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Alexander B. Djumaev

The author considers Bukharian musical traditions as multi-cultural phenomena which demonstrate different types of syntheses - pre-Islamic and Islamic elements, inter-confessional cooperation and mutual influences of ethnic groups and peoples living in the city. Various factors, such as climatic conditions, traditional architecture and the inclination of its citizens towards musical entertainment, have influenced the development of traditional music in Bukhara. The main genres of musical art are considered in the framework of traditions of urban life. The author sees this trait of Bukharian culture and mentality as reflecting a duality: religiousness but also an intense love of secular pleasures in which music will always play an important role.

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Introduction

Minor Traditions, Shizen Equivocations, and Sophisticated Conjunctions

Casper Bruun Jensen and Atsuro Morita

This introduction examines the interrelations between the possible existence of multiple nature-cultures and the indisputable existence of distinct anthropological traditions. After offering some preliminary remarks on the problems with nature-culture, the article offers as an example the complex translations required for the Western idea of nature to gain foothold in Japanese anthropology. Patched together from Western and Chinese notions, Japanese ‘nature’ remains equivocal to this day. This equivocation, however, has also been generative of minor anthropological traditions. As this suggests, the advance of different concepts into new territories holds the potential for shaping ‘sophisticated conjunctions’ in which traditions are mutually modified, allowing new forms of nature and culture emerge.

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Wedding Ceremony, Religion, and Tradition

The Shertok Family Debate, 1922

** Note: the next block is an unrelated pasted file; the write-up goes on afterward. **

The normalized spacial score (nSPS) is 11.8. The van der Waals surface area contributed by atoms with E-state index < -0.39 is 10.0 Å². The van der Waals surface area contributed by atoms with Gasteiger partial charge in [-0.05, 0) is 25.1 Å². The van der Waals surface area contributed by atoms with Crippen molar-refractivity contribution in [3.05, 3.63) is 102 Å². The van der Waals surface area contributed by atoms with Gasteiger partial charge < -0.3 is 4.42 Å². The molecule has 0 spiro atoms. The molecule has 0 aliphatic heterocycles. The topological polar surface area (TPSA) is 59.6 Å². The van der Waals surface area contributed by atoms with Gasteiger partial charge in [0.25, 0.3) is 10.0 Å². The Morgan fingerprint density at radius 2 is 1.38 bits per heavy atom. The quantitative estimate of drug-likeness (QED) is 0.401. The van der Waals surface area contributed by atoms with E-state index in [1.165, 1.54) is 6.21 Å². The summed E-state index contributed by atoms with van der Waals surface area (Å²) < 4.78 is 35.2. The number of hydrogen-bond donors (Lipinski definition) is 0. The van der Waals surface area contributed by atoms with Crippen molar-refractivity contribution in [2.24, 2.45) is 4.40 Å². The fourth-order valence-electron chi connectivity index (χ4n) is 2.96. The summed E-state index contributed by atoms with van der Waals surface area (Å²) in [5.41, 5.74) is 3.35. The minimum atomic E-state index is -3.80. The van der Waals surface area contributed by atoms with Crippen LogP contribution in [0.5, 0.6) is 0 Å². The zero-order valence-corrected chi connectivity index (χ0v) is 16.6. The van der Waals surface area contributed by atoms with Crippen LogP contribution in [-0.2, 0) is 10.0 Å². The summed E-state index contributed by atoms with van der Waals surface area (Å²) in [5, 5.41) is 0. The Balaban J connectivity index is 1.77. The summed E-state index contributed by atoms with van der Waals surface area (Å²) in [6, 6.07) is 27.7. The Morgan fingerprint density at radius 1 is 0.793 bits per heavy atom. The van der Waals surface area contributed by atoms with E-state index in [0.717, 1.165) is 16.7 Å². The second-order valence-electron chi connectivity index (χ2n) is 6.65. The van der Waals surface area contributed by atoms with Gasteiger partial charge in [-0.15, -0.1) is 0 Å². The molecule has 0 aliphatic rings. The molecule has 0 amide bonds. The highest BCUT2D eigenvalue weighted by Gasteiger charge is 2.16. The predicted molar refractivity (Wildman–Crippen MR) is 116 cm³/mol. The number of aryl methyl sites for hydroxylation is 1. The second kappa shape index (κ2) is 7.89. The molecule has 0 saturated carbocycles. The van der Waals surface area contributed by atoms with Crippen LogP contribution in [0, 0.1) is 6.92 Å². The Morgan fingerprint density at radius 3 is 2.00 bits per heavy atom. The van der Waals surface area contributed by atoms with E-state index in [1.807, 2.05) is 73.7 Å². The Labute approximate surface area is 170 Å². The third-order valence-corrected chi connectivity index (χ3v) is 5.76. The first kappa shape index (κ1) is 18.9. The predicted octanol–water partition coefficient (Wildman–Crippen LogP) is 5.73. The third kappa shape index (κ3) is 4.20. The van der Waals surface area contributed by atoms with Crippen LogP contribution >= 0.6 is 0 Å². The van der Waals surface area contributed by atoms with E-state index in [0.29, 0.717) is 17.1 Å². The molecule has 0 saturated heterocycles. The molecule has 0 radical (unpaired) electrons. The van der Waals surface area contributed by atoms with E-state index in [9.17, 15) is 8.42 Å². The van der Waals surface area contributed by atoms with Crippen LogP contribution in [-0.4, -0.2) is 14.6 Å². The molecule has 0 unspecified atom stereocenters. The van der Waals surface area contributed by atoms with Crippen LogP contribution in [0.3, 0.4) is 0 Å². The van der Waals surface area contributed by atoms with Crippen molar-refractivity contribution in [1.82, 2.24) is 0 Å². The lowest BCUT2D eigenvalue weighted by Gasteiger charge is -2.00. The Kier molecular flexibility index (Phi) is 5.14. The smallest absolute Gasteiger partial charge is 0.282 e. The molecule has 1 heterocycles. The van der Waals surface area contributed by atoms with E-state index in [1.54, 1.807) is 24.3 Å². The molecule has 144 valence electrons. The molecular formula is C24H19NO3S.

Lilach Rosenberg-Friedman

The complex approach of the Yishuv to religion and tradition was articulated in the matter of marriage rites. On the one hand, wedding ceremonies were seen as an expression of Diaspora social values that the Yishuv wished to renounce, while, on the other hand, such occasions were viewed as having national and collective significance. The decision made by Ada Shertok and Eliyahu Golomb not to have a wedding ceremony in May 1922 aroused a fierce debate within one of the most prominent families of the Yishuv. The family dispute surrounding the issue of the marriage ceremony and the diverse opinions presented in it are the focus of the article. This debate is a starting point for a broader discussion on the question of the complex attitude of the Yishuv to religion and tradition in the early 1920s.

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Releasing a Tradition

Diasporic Epistemology and the Decolonized Curriculum

Jovan Scott Lewis

With educational campaigns that ask ‘Why isn’t my professor Black?’ and ‘Why is my curriculum white?’ there is a push directed towards institutions to provide an education that is diverse, inclusive and representative of the liberal ideals that many promote. This is being done primarily through a discourse of decolonization. In this article, I consider the formulation for a truly decolonized curriculum by first assessing what constitutes a ‘colonial’ education, especially one that is deserving of decolonization. I then discuss the parameters of educational decolonization, by thinking with decolonial and anti-colonial thinkers, to assess the tenability of a decolonized curriculum. Ultimately, I suggest what forms a decolonized curriculum might take by drawing on diaspora theory and by describing broader programmatic requirements within the framework of the Black Radical Tradition that offers decolonial epistemologies as a broad praxis for education.

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Writing the End